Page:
Andrew Dys

19 firefighter deaths hit home with York County firemen

Donna Cheek of Sharon in western York County is a mother of four, a wife of a firefighter and sister-in-law of two more firefighters and, yes, one more thing.

“I’m a firefighter,” Cheek said. “I volunteer. We all do.”

So the news of 19 firefighters dead in a wildfire near Prescott, Ariz., was not just some blurb of bad news in the Cheek homes. The whole family helps their community and others nearby. Any fire anywhere near Sharon means the whole clan just drops everything and goes.

“This in Arizona hurts every firefighter and firefighter family,” Cheek said.

Carl Hovis called the loss of 19 firefighters “tough stuff.”

Carl Hovis has been a Rock Hill fireman for almost four decades, and at the Lesslie Volunteer Fire Department just as long. He has probably fought more fire, been in more danger, saved more lives, than anybody in York County.

He asks for nothing in return except the chance to do it again.

Wednesday will mark four years since the arson fire that burned the Bleachery in Rock Hill. It was so huge that smoke could be seen from Chester to Charlotte. Hovis and dozens of others from the Rock Hill Fire Department fought that fire from inside and outside that huge building.

The hurt was at every fire station Monday, because these firefighters in York County are the same as the 19 dead. They do not ask. They do not yield. They just go in axe and hose first.

Most of the county stations were empty during the day Monday, because almost all are operated by volunteers who work regular jobs. They leave work to fight daytime fires, leave home for night fires. They handle wrecks and storms and tornados.

At the York County fire training grounds, where the 9/11 monument honoring 343 firefighters killed in New York City on Sept. 11, 2001, sits, all were somber.

Longtime Rock Hill firefighter Billy Weatherford, the county director of fire safety, used the word “horrible” to describe the 19 deaths.

At Rock Hill’s stations, there was no chuckling or cutting up. Just the numbing news of dead firefighters, and waiting for the next call to rush toward.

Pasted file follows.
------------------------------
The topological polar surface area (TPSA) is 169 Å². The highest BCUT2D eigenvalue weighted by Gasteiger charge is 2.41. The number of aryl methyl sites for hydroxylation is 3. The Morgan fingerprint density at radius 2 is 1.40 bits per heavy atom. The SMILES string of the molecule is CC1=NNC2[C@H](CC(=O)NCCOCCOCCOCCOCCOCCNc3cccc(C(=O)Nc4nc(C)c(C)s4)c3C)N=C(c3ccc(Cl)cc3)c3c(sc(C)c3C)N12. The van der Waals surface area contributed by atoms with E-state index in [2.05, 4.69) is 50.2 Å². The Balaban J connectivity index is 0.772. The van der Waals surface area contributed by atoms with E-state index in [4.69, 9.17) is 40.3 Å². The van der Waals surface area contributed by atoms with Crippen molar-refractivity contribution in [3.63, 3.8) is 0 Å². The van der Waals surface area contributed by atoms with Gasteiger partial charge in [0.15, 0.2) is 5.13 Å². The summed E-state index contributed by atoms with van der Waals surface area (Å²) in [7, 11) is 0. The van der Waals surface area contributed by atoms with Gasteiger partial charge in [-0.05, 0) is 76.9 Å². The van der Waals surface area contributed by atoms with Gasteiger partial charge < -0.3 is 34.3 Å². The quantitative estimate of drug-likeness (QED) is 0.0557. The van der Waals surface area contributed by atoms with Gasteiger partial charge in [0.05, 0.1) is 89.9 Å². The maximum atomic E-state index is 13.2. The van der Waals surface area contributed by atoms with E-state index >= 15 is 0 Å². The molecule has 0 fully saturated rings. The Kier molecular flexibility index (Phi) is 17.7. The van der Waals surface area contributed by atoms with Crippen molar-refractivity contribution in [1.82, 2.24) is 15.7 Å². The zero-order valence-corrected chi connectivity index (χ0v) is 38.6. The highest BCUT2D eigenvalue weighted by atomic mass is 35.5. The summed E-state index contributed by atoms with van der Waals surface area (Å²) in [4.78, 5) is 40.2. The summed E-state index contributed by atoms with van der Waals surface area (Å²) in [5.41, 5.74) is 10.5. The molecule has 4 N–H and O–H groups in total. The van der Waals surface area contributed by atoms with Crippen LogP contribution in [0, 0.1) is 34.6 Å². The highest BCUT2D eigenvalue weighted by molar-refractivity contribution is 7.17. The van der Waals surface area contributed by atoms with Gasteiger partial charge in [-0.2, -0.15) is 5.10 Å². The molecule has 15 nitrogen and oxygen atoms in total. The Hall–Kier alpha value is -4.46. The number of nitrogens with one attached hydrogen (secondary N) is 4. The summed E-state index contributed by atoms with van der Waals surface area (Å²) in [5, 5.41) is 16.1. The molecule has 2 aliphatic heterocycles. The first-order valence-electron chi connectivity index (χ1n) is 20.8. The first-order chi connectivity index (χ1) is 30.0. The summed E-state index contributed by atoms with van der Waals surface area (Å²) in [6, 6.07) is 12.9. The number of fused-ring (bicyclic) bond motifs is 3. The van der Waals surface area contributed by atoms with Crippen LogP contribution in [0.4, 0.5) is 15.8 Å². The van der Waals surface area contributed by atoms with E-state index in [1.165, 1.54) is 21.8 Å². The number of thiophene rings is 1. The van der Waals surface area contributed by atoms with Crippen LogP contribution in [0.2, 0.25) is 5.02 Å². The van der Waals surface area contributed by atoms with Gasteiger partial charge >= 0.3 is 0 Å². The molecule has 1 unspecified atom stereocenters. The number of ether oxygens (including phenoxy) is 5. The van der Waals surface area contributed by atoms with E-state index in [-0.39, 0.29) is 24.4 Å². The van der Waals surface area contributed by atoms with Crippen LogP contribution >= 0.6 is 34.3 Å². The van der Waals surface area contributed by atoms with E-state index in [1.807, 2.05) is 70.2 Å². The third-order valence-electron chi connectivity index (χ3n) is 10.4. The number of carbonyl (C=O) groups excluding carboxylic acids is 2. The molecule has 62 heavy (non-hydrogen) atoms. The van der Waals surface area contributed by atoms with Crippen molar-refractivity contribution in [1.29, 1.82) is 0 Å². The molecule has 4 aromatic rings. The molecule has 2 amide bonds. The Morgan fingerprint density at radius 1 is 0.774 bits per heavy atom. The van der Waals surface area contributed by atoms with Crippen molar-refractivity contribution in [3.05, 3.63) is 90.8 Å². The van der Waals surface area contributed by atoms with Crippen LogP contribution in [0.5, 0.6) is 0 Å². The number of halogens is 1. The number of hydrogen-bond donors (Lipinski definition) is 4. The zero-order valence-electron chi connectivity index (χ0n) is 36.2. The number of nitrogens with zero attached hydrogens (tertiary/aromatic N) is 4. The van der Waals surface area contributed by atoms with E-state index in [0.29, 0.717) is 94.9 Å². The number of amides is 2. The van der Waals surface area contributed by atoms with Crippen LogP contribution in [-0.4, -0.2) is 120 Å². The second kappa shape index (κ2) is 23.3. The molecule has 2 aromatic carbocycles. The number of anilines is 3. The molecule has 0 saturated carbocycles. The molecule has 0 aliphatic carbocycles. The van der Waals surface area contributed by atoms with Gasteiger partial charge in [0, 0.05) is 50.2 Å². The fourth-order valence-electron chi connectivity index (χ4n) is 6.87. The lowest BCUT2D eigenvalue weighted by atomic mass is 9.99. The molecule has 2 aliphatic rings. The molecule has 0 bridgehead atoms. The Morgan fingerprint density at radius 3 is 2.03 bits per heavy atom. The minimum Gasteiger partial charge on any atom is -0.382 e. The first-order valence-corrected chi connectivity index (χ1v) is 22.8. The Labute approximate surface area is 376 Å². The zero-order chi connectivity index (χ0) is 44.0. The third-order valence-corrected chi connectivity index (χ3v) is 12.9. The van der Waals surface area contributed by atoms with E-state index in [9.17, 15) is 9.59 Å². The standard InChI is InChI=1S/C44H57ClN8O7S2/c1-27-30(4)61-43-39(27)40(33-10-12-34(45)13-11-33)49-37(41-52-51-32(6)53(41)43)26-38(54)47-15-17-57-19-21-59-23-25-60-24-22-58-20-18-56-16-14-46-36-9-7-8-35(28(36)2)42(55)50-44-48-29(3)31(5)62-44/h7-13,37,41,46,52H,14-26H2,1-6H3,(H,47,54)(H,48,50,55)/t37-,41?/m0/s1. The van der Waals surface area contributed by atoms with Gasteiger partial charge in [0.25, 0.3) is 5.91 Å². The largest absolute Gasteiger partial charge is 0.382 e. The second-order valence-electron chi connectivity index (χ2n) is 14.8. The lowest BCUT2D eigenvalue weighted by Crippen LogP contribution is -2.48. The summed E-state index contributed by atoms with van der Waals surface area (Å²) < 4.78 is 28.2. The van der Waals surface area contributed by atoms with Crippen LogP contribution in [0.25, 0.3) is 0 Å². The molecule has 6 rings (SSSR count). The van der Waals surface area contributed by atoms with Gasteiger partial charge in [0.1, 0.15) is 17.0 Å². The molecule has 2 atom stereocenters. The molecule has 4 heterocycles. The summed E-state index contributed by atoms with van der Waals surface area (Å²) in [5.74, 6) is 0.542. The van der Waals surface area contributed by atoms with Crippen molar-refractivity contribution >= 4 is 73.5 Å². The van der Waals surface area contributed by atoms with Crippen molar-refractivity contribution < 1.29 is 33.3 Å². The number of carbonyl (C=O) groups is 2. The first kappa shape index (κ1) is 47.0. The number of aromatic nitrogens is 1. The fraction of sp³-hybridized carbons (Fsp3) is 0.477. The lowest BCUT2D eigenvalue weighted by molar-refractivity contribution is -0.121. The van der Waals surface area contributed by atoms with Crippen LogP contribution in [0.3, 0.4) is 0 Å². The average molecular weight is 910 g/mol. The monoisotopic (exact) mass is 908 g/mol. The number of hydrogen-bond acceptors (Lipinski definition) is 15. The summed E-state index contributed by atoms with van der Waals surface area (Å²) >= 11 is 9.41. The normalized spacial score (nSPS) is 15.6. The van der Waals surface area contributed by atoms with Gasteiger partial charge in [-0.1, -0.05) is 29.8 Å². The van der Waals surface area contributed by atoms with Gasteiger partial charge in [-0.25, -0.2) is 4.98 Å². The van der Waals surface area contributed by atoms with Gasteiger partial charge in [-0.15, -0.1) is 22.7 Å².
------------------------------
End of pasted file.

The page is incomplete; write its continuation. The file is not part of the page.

Nobody in the fire service of more than 700 volunteers at 29 stations in York County, or almost 130 Rock Hill fire service people at six stations, laughs on a day when there are 19 dead firefighters.

“We all have had that same training – it is like being in a shake and bake bag,” said Larry McConnell, chief of the Lesslie volunteers. “This hurts all of us.”

But the firefighters in York County do not hang up their gear when they see deaths of their peers. They go to their stations, put on coats and helmets and boots, and run out into the heat of summer hoping to help someone.

Late Monday, somebody went out to the 9/11 memorial at the training grounds and placed a tiny American flag on the steel beam from the fallen World Trade Center that sits atop black stones.

“We do this because people in all our communities need us,” said Michael “Caveman” Bradham, a Sharon volunteer. “The firefighters in Prescott, that is a huge loss.

“But we honor them by not giving up and trying to help somebody, just like they were trying to do.”


Chad Simpson of Rock Hill was a volunteer firefighter for years in the tiny town of Groom Creek, near Prescott where the firefighters who died were based. Simpson does not know any of the 19 firefighters who died but is "heartbroken."

"These firefighters are the top of the line, the very best at what they do," Simpson said.

The area where the wildfire still rages is high mountain desert where the combination of temperatures over 100 degrees with low humidity, made worse by shifting winds, makes fighting the fire extremely dangerous.